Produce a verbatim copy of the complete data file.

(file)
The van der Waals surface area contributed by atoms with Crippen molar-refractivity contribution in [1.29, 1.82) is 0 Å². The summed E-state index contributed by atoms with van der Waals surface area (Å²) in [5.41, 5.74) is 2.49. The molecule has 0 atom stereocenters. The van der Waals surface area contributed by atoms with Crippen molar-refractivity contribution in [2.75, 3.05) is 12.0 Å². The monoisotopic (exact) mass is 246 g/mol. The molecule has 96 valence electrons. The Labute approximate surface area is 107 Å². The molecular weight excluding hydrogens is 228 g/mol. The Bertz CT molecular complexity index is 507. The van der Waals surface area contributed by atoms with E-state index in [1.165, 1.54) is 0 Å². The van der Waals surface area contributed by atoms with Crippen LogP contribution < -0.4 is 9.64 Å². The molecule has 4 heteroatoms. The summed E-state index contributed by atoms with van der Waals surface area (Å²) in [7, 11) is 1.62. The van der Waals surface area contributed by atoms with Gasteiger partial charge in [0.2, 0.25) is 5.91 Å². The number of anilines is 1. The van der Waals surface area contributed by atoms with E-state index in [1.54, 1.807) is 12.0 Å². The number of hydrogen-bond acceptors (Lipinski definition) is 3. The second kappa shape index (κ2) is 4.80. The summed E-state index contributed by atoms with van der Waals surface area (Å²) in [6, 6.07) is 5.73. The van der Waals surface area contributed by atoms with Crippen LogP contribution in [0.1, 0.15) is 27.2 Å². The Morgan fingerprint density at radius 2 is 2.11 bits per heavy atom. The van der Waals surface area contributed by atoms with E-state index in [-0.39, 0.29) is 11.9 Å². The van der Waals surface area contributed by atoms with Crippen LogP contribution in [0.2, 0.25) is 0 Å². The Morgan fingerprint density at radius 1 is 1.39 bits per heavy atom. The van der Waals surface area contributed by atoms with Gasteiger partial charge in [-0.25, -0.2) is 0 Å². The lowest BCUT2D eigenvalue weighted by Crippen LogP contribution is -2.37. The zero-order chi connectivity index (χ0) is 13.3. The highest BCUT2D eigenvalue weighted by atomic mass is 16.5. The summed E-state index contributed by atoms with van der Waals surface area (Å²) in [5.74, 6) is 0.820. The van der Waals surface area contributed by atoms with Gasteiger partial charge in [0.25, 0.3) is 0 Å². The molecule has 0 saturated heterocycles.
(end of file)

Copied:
The van der Waals surface area contributed by atoms with Crippen molar-refractivity contribution in [1.29, 1.82) is 0 Å². The summed E-state index contributed by atoms with van der Waals surface area (Å²) in [5.41, 5.74) is 2.49. The molecule has 0 atom stereocenters. The van der Waals surface area contributed by atoms with Crippen molar-refractivity contribution in [2.75, 3.05) is 12.0 Å². The monoisotopic (exact) mass is 246 g/mol. The molecule has 96 valence electrons. The Labute approximate surface area is 107 Å². The molecular weight excluding hydrogens is 228 g/mol. The Bertz CT molecular complexity index is 507. The van der Waals surface area contributed by atoms with E-state index in [1.165, 1.54) is 0 Å². The van der Waals surface area contributed by atoms with Crippen LogP contribution < -0.4 is 9.64 Å². The molecule has 4 heteroatoms. The summed E-state index contributed by atoms with van der Waals surface area (Å²) in [7, 11) is 1.62. The van der Waals surface area contributed by atoms with Gasteiger partial charge in [0.2, 0.25) is 5.91 Å². The number of anilines is 1. The van der Waals surface area contributed by atoms with E-state index in [1.54, 1.807) is 12.0 Å². The number of hydrogen-bond acceptors (Lipinski definition) is 3. The second kappa shape index (κ2) is 4.80. The summed E-state index contributed by atoms with van der Waals surface area (Å²) in [6, 6.07) is 5.73. The van der Waals surface area contributed by atoms with Crippen LogP contribution in [0.1, 0.15) is 27.2 Å². The Morgan fingerprint density at radius 2 is 2.11 bits per heavy atom. The van der Waals surface area contributed by atoms with E-state index in [-0.39, 0.29) is 11.9 Å². The van der Waals surface area contributed by atoms with Crippen LogP contribution in [0.2, 0.25) is 0 Å². The Morgan fingerprint density at radius 1 is 1.39 bits per heavy atom. The van der Waals surface area contributed by atoms with Gasteiger partial charge in [-0.25, -0.2) is 0 Å². The lowest BCUT2D eigenvalue weighted by Crippen LogP contribution is -2.37. The zero-order chi connectivity index (χ0) is 13.3. The highest BCUT2D eigenvalue weighted by atomic mass is 16.5. The summed E-state index contributed by atoms with van der Waals surface area (Å²) in [5.74, 6) is 0.820. The van der Waals surface area contributed by atoms with Gasteiger partial charge in [0.25, 0.3) is 0 Å². The molecule has 0 saturated heterocycles.